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Risky Deals Return to Leveraged-Buyout Market

ABI Bankruptcy Brief

October 25, 2018

ABI Bankruptcy Brief

Risky Deals Return to Leveraged-Buyout Market

Four years after a government crackdown on the leveraged-buyout market, risky loans are making a comeback, the Wall Street Journal reported yesterday. Nearly 13 percent of LBOs in the first nine months of 2018 were financed with debt equating to at least seven times the target company’s earnings before interest, taxes, depreciation and amortization, or EBITDA, according to S&P Global Market Intelligence’s LCD. That is more than double the level in all of last year and is on track to be the highest since 2014, when 13.5 percent of deals crossed that threshold and regulators began to crack down on leverage exceeding six times EBITDA. In another sign of growing risk, the amount of cash private-equity firms are putting into buyouts is falling. Their average equity contribution was 39.6 percent in the first nine months, also the lowest since 2014.

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33 State AGs Call Out CFPB over Predatory Lending to Servicemembers

Tennessee's Attorney General Herbert Slatery III has joined 32 other Attorneys General in a call to protect military servicemembers from financial exploitation, reported yesterday. In a letter sent to Consumer Financial Protection Bureau (CFPB) Acting Director Mick Mulvaney, the coalition urges Mulvaney to reconsider reports his agency will no longer provide oversight to ensure lenders are not taking advantage of those in the military. Under the Military Lending Act (MLA) passed under the George W. Bush administration in 2006, servicemembers and their immediate family members are protected against loans that would charge more than 36 percent interest or include predatory features. The act was amended even further in 2013 by the Barack Obama administration to specify that the CFPB was to enforce the act and make sure lenders are in compliance. The letter states the Attorneys General are "perplexed" by reports that Mulvaney and the CFPB have determined that the agency needs more authority to make sure lenders are in compliance, given the steps taken by both the Bush and Obama administrations. The letter goes on to state disappointment with the CFPB not consulting the Defense Department on their decision, given that the Defense Department is the primary agency responsible for interpreting the MLA. Read more.

Click here to read the letter.

The November ABI Journal cover feature outlines the efforts of ABI’s newly created Veterans' Affairs Task Force, which is examining how the bankruptcy system treats veterans.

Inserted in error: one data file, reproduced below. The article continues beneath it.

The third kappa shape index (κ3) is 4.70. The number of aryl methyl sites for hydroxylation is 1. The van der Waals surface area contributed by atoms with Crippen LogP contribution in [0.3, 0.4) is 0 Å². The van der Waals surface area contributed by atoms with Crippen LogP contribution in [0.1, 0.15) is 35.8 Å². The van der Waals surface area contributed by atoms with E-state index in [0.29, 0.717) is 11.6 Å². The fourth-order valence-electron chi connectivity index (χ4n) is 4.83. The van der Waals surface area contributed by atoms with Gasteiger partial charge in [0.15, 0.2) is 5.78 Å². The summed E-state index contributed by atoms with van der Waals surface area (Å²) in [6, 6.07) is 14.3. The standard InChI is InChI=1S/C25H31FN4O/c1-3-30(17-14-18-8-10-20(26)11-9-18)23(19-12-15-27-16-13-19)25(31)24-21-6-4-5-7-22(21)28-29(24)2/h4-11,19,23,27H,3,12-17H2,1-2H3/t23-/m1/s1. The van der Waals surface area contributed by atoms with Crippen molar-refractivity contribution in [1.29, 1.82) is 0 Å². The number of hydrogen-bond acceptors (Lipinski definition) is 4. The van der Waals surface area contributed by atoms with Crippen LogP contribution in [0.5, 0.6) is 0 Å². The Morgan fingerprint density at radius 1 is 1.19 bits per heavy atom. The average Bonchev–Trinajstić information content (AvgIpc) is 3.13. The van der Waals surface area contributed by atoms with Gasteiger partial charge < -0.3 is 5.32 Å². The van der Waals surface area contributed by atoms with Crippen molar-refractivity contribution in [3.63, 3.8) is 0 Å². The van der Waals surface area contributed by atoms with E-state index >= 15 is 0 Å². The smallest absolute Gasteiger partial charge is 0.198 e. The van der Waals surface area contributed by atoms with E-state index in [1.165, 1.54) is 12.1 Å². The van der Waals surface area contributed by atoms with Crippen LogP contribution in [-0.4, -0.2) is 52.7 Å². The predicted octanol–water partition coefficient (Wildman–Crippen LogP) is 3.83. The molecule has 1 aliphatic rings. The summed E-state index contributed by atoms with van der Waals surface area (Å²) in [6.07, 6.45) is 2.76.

Analysis: Slow Death of Sears Is a Crisis for Struggling Malls — and an Opportunity

Once upon a time, shoppers at the great American malls bounced from Sears to Bon-Ton to Borders Books and Circuit City, stopping along the way at the smaller stores in between. Now the anchor model, which relied on big-box retailers to drive traffic, is fading, Bloomberg reported yesterday. Sears Holding Corp. filed for chapter 11 protection on Oct. 15, saying it will close 77 of its namesake stores in the next few months. Already, 24 percent of those shopping centers have at least one vacant anchor of at least 25,000 square feet, according to CoStar Group Inc. Even before Sears disclosed its plans, those shopping centers were struggling to attract major tenants. Between 2007 and 2012, a cumulative 130 anchor tenants moved in while just seven moved out. Since 2016, they have lost a total of 62 anchors and only found 25 replacements. As Sears shutters stores, landlords will have to overcome the perception that the entire property is failing or risk losing other tenants, said Burt Flickinger, managing director of Strategic Resource Group LLC, a retail-advisory firm. The loss of traditional anchors doesn’t have to be a disaster, said Greg Maloney, chief executive officer of JLL Retail. Mall owners say that shuttered department stores offer the chance to release space to hipper tenants that pay higher rents, a process that takes time and money under the best of circumstances. “It could be a double whammy or it could be a double opportunity; it could go either way depending on the property,” Maloney said. “A lot of these developers, I don’t want to say they’re excited, but it’s a finality. Now we’re going to move on.”